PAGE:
Decisions at the national level will determine the makeup of the nuclear enterprise; however, it must have the focus and resources necessary for credible deterrence. Airmen must know this remains a critical mission with no margin for error. The nation’s nuclear expertise must not be allowed to atrophy; and focused attention is necessary no matter the size of the force.

Air Force special operations and personnel recovery capabilities are in high demand and the expertise of Air Commandos is essential to joint special operations. The ability of Air Force helicopters to fight their way in and out of medevac and recovery operations is unique to the joint team and has proven its value over the past ten years. At less than 3 percent of the Air Force, these forces are already so small that resources saved in further downsizing would be outweighed by capabilities lost.

The above forces total about 60 percent of Air Force personnel, leaving 40 percent in the training, installation support, logistics, and research and development that underpin combat capability. This may appear to be a logical place for additional risk; the Air Force, however, has already drawn savings from this well.

We have achieved our efficiency goal of over $3 billion in FY12, and planned savings will increase each year to $42 billion total by FY16 – a twelve-fold increase. We cut planned growth in civilians by 16,000 personnel, cut the Air Force headquarters by over 2,000 military and civilian authorizations, deactivated three headquarters, restructured the Air Force Materiel Command, consolidated several Field Operating Agencies, and reduced our AF Band program by 27 percent. We have also set goals to reduce contract services and achieve greater energy savings. The Air Force is tracking efficiencies in no fewer than nine categories and will look for more; but future budgets are already leveraged with planned savings not yet fully realized.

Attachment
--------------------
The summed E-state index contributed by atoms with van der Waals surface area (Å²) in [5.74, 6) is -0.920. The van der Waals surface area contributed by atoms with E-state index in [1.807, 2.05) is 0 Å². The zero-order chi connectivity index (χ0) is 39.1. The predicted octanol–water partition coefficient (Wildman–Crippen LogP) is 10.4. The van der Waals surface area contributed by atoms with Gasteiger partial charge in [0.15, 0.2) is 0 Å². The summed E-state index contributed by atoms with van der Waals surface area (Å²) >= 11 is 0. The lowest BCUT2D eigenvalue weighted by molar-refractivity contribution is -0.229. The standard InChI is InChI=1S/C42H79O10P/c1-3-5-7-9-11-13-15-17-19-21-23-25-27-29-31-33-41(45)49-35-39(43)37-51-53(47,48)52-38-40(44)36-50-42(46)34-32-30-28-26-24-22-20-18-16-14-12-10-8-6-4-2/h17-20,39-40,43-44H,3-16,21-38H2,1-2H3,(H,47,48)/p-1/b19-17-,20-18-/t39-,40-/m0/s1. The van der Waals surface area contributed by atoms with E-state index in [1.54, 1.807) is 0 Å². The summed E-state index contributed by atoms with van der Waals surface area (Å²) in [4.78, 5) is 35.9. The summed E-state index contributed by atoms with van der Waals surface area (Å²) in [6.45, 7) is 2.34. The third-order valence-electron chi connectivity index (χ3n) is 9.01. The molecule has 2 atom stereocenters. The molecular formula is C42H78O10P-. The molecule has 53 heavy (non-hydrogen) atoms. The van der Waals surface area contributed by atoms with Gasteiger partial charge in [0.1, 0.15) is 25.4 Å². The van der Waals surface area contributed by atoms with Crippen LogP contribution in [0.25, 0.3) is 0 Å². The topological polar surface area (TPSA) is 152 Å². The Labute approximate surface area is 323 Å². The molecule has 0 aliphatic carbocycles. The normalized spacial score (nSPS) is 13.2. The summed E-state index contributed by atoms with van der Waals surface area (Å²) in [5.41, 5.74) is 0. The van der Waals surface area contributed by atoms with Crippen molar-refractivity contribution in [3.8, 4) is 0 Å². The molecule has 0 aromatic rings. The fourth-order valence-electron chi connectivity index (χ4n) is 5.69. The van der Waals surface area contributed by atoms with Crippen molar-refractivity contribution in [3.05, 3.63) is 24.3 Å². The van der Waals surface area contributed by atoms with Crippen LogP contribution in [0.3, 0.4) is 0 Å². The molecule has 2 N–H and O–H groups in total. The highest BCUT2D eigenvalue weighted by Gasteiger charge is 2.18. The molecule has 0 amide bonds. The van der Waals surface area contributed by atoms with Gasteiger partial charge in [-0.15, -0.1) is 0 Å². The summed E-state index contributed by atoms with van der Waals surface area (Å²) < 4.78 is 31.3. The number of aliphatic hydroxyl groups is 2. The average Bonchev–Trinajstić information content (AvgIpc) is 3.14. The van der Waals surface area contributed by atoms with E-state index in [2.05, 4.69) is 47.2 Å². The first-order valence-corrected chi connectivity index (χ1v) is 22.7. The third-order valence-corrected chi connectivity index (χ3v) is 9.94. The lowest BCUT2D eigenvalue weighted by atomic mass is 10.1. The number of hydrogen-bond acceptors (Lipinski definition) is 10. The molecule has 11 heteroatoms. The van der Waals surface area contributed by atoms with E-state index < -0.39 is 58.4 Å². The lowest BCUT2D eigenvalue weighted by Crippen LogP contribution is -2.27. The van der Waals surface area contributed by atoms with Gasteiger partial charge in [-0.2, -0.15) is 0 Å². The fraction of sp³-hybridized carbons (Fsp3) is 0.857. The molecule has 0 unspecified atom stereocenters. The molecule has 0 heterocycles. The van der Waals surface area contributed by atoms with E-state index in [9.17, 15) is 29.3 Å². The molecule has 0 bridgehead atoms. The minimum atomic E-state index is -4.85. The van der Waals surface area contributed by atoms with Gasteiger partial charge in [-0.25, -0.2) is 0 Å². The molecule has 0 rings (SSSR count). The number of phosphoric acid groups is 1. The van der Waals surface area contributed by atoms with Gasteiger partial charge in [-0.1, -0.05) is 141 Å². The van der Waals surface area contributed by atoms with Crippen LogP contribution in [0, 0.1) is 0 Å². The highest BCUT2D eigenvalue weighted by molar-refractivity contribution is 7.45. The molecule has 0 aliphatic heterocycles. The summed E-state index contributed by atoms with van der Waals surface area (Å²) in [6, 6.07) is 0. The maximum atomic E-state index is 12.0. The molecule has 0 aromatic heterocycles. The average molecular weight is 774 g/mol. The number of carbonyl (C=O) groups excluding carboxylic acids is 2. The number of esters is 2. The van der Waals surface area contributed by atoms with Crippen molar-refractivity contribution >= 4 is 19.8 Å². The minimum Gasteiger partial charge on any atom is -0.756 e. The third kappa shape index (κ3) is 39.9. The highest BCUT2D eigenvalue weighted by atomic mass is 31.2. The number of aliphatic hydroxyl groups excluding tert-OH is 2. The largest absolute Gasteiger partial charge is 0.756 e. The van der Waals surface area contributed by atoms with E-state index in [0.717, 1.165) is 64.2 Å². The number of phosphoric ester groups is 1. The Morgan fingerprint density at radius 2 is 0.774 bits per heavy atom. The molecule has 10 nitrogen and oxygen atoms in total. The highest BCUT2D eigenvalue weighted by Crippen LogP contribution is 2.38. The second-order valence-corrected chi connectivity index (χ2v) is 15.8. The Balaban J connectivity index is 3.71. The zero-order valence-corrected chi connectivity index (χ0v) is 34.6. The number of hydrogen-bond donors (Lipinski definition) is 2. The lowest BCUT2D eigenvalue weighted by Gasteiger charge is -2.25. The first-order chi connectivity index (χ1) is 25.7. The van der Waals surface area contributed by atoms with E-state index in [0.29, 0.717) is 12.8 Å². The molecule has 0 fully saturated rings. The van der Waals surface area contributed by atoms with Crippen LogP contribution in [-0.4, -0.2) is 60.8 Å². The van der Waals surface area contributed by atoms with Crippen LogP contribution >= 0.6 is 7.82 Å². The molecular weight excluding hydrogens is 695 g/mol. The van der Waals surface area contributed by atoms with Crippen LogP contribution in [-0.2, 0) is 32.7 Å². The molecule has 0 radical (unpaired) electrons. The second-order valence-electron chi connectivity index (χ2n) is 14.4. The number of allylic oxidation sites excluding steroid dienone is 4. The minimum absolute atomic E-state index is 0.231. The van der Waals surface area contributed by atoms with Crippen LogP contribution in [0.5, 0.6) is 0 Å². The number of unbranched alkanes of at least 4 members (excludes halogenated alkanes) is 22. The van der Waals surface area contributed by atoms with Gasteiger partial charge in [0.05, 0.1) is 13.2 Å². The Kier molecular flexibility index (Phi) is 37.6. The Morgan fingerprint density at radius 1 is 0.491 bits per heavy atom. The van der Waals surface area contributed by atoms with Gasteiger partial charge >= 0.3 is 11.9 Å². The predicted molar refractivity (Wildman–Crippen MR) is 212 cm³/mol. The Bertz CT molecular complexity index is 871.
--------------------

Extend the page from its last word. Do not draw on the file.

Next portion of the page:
One area where potential savings have not been fully exploited is installations. We need Congress to approve another round of base closures to help consolidate scarce maintenance and repair resources in a more efficient basing structure.

There is great synergy and interdependence between active, guard and reserve forces. Over the past 25 years the active portion of the Total Force has dropped from roughly 78 to 66 percent, so it is becoming more critical to find the right balance. If too much force structure is in the active duty, then we do not benefit from the lower cost of operation in the reserves. If too much force structure is in the reserves, then guardsmen and reservists need to deploy more often – even in peacetime – breaking the model of a part-time force.

Additionally, reserve forces depend on healthy active-duty forces from which trained and experienced Airmen transition to part-time status. If the active force becomes too small, the pipeline into reserve components will diminish. As this occurs, reserve components increase their recruiting directly into the part-time force and levels of experience fall.

We can no longer afford to address force structure issues in three separate stovepipes. It is essential that we holistically manage the health of the Total Force. More than ever, we are committed to working with our Guard and Reserve partners to strengthen our integration of effort.

We are increasing the number of units that partner active-duty, Guard or Reserve Airmen at a single location, growing such “unit associations” from 100 to 115. Already a success story for mobility forces, every US-based fighter unit is now planned for an association, as are the ten locations planned for the new KC-46 tanker. We will continue to refine this winning combination of active and reserve forces.

With few exceptions, the Air Force is now sized and structured to meet the requirements outlined in the new defense strategic guidance. We have stretched the risk we can prudently take from efficiencies in our support functions, and we are pushing to get the most combat power possible through the right balance of closely integrated active, guard, and reserve forces.

Today’s Air Force has very few options for further reductions in force structure without incurring significant risk to the capabilities we provide to joint and coalition forces.